One would think we could all agree that foreign spies and domestic crooks are not good for government employment and that a universally accepted and fair methodology for keeping them out is essential to good administration.
Unfortunately, the Biden administration has just now proposed a major new regulation called “OPM Suitability and Fitness Vetting Proposal,” which could dramatically politicize the whole civil service employment vetting process.
Back in the 1950s, Americans were horrified to discover that the U.S. government had been infiltrated by its Cold War enemies. They were burrowed into all levels of its civil service bureaucracy, especially the top, first dramatically and politically exposed by Sen. Joseph McCarthy but later secretly roused by the efforts of the president himself, Harry S. Truman.
The new Biden changes would add political harm to administrative mischief.
Recognizing that effective testing and vetting for suitability and security of employees in critical government positions was essential to national defense and for interpreting and enforcing law, Truman surreptitiously ordered a review of the matter. Ultimately the lead personnel agency — now called the U.S. Office of Personnel Management (OPM) — was put in charge of devising and managing an independent employment application process, with initial and follow-up background investigations to ensure employee suitability for holding U.S. government employment.
Background investigations were placed within OPM’s predecessor agency for a sound reason. OPM had no programmatic relationship to line government responsibilities like military or legal operations, so it could look objectively at employees from the outside. Unfortunately, it did not always take such responsibilities seriously. They were expensive for agency budgets, and, in government, there is always the temptation to play politics — or worse.
The Biden administration’s recent proposal is not the first time that investigations have become a political and administrative football passed between a neutral but often weak enforcer OPM — against big agency self-interests and Office of Management and Budget (OMB) priorities — and congressional and White House politics. When I became President Ronald Reagan’s OPM director in 1981, one of my early discoveries was that the Department of Defense was not performing the required follow-up background reinvestigations. It took revelations of spying and my appealing to the secretary of defense himself to reverse the bureaucratic interests below him and restore reinvestigations.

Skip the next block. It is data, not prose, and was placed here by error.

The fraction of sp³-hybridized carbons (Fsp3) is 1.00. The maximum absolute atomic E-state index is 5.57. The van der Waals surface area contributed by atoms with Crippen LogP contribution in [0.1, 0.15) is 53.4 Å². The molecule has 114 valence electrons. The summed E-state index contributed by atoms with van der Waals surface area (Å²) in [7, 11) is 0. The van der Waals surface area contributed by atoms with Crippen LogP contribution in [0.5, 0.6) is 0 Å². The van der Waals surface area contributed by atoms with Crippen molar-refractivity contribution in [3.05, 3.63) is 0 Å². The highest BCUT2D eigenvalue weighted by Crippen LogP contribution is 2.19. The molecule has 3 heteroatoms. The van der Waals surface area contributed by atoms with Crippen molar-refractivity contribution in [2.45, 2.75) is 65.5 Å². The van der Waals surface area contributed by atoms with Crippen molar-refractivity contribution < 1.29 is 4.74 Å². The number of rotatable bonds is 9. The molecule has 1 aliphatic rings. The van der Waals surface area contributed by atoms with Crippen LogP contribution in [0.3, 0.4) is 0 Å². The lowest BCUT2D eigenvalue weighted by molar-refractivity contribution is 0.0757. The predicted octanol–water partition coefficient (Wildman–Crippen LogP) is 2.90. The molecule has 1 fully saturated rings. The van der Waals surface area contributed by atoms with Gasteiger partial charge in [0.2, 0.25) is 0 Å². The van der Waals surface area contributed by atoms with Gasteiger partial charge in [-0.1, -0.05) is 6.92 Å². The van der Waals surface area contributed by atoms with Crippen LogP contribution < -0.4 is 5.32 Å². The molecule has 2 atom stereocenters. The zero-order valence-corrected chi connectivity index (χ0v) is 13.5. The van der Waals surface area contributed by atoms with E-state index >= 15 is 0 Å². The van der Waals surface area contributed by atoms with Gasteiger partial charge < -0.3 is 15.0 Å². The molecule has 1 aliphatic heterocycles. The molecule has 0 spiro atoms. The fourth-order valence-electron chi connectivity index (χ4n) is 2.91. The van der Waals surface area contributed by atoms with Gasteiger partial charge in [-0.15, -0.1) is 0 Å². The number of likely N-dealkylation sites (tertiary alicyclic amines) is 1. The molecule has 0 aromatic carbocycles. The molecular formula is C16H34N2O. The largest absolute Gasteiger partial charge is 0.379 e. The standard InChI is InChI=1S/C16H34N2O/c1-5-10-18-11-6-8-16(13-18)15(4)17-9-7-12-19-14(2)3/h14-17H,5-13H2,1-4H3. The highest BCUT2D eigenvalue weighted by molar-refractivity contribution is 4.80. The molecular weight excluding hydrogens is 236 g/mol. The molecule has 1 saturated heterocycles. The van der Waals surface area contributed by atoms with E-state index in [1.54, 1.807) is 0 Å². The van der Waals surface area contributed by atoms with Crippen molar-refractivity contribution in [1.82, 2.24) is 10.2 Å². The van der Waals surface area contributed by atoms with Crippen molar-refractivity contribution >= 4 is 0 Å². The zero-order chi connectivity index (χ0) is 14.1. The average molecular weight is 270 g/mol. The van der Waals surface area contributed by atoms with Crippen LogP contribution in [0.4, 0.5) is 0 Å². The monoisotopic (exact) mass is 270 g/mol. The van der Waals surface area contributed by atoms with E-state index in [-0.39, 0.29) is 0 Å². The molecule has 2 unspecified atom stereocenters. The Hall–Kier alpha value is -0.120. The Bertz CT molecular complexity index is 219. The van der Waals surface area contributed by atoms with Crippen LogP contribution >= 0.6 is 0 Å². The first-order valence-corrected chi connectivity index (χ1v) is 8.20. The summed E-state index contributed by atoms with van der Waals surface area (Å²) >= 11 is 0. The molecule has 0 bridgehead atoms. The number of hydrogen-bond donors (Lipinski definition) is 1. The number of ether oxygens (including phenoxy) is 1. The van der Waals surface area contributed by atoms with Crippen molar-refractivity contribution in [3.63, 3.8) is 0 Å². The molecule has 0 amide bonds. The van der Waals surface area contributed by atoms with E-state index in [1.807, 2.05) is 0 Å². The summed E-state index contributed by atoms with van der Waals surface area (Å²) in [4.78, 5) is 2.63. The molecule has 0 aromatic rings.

Over the years, administrative errors have often led to a superficial political rearrangement of deck chairs. In the wake of a 2015 revelation that the Chinese had hacked secret personnel files, the Barack Obama White House responded by announcing the creation of a new National Background Investigations Bureau. It would report to the OPM director, who answered to the president, but added additional bureaucracy in the creation of the Department of Defense’s Chief Information Office, which would handle security product design, and the Defense Information Systems Agency, which would oversee actual investigative operations.
This was on top of earlier irregularities at Defense under President George W. Bush that led to investigations being wholly transferred from the DOD to the OPM. Indeed, Republicans and the DOD itself opposed the Obama plan, and the House Armed Services Committee later even attempted to turn investigations back to the OPM under President Donald Trump. But the OMB staff threatened a presidential veto (undoubtedly without his knowledge), and the committee proposal was withdrawn, today leaving the DOD responsible for the Investigations Bureau and security policy (other than that of intelligence agencies) and the OPM in charge of suitability policy.
The new Biden changes would add political harm to administrative mischief. They would properly limit any policy changes to competitive and some excepted civil service employees and contractors, and they would not cover political appointees in the executive, noncareer senior executive, or policymaking excepted services. But it would eliminate the mandatory five-year reinvestigation and substitute a “continuous review” for low/moderate- and high-level position designations. No reinvestigation intervals are set in the proposal, so “continuous” could mean that there might be no actual reinvestigation, relying on informal observation by superiors as at the old DOD rather than a set yearly requirement.